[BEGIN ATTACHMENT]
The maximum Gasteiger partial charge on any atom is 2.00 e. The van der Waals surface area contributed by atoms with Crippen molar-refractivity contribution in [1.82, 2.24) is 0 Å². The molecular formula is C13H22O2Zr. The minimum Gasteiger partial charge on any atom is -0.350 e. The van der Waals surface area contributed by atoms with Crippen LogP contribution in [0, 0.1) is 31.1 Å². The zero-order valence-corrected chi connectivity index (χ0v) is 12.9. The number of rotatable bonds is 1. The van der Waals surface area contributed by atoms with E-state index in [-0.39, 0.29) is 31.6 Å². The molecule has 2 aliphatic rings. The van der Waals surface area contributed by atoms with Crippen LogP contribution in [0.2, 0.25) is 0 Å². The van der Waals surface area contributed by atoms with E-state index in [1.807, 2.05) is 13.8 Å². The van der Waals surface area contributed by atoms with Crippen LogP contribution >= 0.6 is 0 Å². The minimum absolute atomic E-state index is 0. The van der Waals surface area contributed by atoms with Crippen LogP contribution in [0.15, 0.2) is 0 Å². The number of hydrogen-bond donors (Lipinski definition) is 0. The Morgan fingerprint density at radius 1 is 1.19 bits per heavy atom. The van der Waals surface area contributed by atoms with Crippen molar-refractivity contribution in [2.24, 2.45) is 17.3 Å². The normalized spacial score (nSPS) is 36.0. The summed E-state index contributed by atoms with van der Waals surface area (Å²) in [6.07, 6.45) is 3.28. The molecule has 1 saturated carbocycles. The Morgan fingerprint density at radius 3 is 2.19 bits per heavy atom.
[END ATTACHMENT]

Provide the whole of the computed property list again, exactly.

The maximum Gasteiger partial charge on any atom is 2.00 e. The van der Waals surface area contributed by atoms with Crippen molar-refractivity contribution in [1.82, 2.24) is 0 Å². The molecular formula is C13H22O2Zr. The minimum Gasteiger partial charge on any atom is -0.350 e. The van der Waals surface area contributed by atoms with Crippen LogP contribution in [0, 0.1) is 31.1 Å². The zero-order valence-corrected chi connectivity index (χ0v) is 12.9. The number of rotatable bonds is 1. The van der Waals surface area contributed by atoms with E-state index in [-0.39, 0.29) is 31.6 Å². The molecule has 2 aliphatic rings. The van der Waals surface area contributed by atoms with Crippen LogP contribution in [0.2, 0.25) is 0 Å². The van der Waals surface area contributed by atoms with E-state index in [1.807, 2.05) is 13.8 Å². The van der Waals surface area contributed by atoms with Crippen LogP contribution >= 0.6 is 0 Å². The minimum absolute atomic E-state index is 0. The van der Waals surface area contributed by atoms with Crippen LogP contribution in [0.15, 0.2) is 0 Å². The number of hydrogen-bond donors (Lipinski definition) is 0. The Morgan fingerprint density at radius 1 is 1.19 bits per heavy atom. The van der Waals surface area contributed by atoms with Crippen molar-refractivity contribution in [2.24, 2.45) is 17.3 Å². The normalized spacial score (nSPS) is 36.0. The summed E-state index contributed by atoms with van der Waals surface area (Å²) in [6.07, 6.45) is 3.28. The molecule has 1 saturated carbocycles. The Morgan fingerprint density at radius 3 is 2.19 bits per heavy atom.